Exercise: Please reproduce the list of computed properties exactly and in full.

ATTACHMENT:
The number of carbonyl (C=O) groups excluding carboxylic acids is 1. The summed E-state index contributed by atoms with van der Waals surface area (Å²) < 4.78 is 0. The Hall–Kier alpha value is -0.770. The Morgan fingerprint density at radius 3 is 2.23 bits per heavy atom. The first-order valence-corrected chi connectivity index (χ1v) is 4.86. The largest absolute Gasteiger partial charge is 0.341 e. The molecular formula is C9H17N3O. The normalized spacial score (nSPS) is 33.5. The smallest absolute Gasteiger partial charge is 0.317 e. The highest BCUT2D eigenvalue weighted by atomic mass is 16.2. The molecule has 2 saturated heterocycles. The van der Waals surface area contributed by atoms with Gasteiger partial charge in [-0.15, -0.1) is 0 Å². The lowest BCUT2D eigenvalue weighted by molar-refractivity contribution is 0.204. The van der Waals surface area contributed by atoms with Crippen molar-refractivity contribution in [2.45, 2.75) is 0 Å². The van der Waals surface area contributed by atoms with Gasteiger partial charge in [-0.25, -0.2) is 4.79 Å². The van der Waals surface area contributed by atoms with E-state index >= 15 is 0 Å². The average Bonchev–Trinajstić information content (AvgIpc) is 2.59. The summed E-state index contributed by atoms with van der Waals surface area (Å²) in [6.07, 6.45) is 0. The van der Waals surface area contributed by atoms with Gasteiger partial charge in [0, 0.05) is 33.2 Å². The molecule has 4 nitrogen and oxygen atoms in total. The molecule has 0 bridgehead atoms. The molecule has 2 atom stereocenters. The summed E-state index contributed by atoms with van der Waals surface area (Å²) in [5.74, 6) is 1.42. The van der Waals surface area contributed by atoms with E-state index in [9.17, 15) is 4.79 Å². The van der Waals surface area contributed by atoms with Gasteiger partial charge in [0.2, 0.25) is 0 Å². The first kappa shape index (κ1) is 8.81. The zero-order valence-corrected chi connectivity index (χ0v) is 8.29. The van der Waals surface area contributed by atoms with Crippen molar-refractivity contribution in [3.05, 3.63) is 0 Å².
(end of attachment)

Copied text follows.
The number of carbonyl (C=O) groups excluding carboxylic acids is 1. The summed E-state index contributed by atoms with van der Waals surface area (Å²) < 4.78 is 0. The Hall–Kier alpha value is -0.770. The Morgan fingerprint density at radius 3 is 2.23 bits per heavy atom. The first-order valence-corrected chi connectivity index (χ1v) is 4.86. The largest absolute Gasteiger partial charge is 0.341 e. The molecular formula is C9H17N3O. The normalized spacial score (nSPS) is 33.5. The smallest absolute Gasteiger partial charge is 0.317 e. The highest BCUT2D eigenvalue weighted by atomic mass is 16.2. The molecule has 2 saturated heterocycles. The van der Waals surface area contributed by atoms with Gasteiger partial charge in [-0.15, -0.1) is 0 Å². The lowest BCUT2D eigenvalue weighted by molar-refractivity contribution is 0.204. The van der Waals surface area contributed by atoms with Crippen molar-refractivity contribution in [2.45, 2.75) is 0 Å². The van der Waals surface area contributed by atoms with Gasteiger partial charge in [-0.25, -0.2) is 4.79 Å². The van der Waals surface area contributed by atoms with E-state index >= 15 is 0 Å². The average Bonchev–Trinajstić information content (AvgIpc) is 2.59. The summed E-state index contributed by atoms with van der Waals surface area (Å²) in [6.07, 6.45) is 0. The van der Waals surface area contributed by atoms with Gasteiger partial charge in [0, 0.05) is 33.2 Å². The molecule has 4 nitrogen and oxygen atoms in total. The molecule has 0 bridgehead atoms. The molecule has 2 atom stereocenters. The summed E-state index contributed by atoms with van der Waals surface area (Å²) in [5.74, 6) is 1.42. The van der Waals surface area contributed by atoms with E-state index in [9.17, 15) is 4.79 Å². The van der Waals surface area contributed by atoms with Gasteiger partial charge in [0.2, 0.25) is 0 Å². The first kappa shape index (κ1) is 8.81. The zero-order valence-corrected chi connectivity index (χ0v) is 8.29. The van der Waals surface area contributed by atoms with Crippen molar-refractivity contribution in [3.05, 3.63) is 0 Å².